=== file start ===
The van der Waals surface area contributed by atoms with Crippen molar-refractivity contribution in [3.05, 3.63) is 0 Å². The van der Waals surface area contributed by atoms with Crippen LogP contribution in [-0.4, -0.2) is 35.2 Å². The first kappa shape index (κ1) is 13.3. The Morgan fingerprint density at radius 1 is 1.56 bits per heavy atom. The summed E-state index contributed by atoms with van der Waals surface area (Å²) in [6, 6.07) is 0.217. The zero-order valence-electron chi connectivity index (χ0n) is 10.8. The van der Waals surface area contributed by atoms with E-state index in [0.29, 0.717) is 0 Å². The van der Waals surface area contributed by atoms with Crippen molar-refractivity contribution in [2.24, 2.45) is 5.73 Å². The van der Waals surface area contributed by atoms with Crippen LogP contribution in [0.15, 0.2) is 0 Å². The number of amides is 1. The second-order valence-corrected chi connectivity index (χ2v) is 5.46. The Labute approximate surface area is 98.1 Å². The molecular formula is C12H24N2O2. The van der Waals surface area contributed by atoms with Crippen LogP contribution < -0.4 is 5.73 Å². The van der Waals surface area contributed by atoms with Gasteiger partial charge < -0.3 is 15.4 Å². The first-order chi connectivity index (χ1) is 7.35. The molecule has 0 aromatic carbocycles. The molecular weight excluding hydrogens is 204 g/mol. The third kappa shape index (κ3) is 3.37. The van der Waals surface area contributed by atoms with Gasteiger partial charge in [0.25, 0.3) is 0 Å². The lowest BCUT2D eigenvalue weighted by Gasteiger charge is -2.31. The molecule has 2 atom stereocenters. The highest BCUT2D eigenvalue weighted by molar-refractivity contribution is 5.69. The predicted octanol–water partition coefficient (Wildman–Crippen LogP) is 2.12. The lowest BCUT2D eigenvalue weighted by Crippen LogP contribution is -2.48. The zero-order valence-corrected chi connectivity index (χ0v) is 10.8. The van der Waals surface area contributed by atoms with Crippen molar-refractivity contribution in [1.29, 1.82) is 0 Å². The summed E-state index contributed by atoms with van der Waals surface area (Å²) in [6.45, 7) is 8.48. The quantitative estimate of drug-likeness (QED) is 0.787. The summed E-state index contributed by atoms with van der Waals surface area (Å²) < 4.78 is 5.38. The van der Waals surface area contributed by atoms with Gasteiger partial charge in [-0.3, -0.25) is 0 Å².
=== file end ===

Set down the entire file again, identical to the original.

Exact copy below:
The van der Waals surface area contributed by atoms with Crippen molar-refractivity contribution in [3.05, 3.63) is 0 Å². The van der Waals surface area contributed by atoms with Crippen LogP contribution in [-0.4, -0.2) is 35.2 Å². The first kappa shape index (κ1) is 13.3. The Morgan fingerprint density at radius 1 is 1.56 bits per heavy atom. The summed E-state index contributed by atoms with van der Waals surface area (Å²) in [6, 6.07) is 0.217. The zero-order valence-electron chi connectivity index (χ0n) is 10.8. The van der Waals surface area contributed by atoms with E-state index in [0.29, 0.717) is 0 Å². The van der Waals surface area contributed by atoms with Crippen molar-refractivity contribution in [2.24, 2.45) is 5.73 Å². The van der Waals surface area contributed by atoms with Crippen LogP contribution in [0.15, 0.2) is 0 Å². The number of amides is 1. The second-order valence-corrected chi connectivity index (χ2v) is 5.46. The Labute approximate surface area is 98.1 Å². The molecular formula is C12H24N2O2. The van der Waals surface area contributed by atoms with Crippen LogP contribution < -0.4 is 5.73 Å². The van der Waals surface area contributed by atoms with Gasteiger partial charge < -0.3 is 15.4 Å². The first-order chi connectivity index (χ1) is 7.35. The molecule has 0 aromatic carbocycles. The molecular weight excluding hydrogens is 204 g/mol. The third kappa shape index (κ3) is 3.37. The van der Waals surface area contributed by atoms with Gasteiger partial charge in [0.25, 0.3) is 0 Å². The lowest BCUT2D eigenvalue weighted by Gasteiger charge is -2.31. The molecule has 2 atom stereocenters. The highest BCUT2D eigenvalue weighted by molar-refractivity contribution is 5.69. The predicted octanol–water partition coefficient (Wildman–Crippen LogP) is 2.12. The lowest BCUT2D eigenvalue weighted by Crippen LogP contribution is -2.48. The zero-order valence-corrected chi connectivity index (χ0v) is 10.8. The van der Waals surface area contributed by atoms with Crippen molar-refractivity contribution in [1.29, 1.82) is 0 Å². The summed E-state index contributed by atoms with van der Waals surface area (Å²) in [6.45, 7) is 8.48. The quantitative estimate of drug-likeness (QED) is 0.787. The summed E-state index contributed by atoms with van der Waals surface area (Å²) < 4.78 is 5.38. The van der Waals surface area contributed by atoms with Gasteiger partial charge in [-0.3, -0.25) is 0 Å².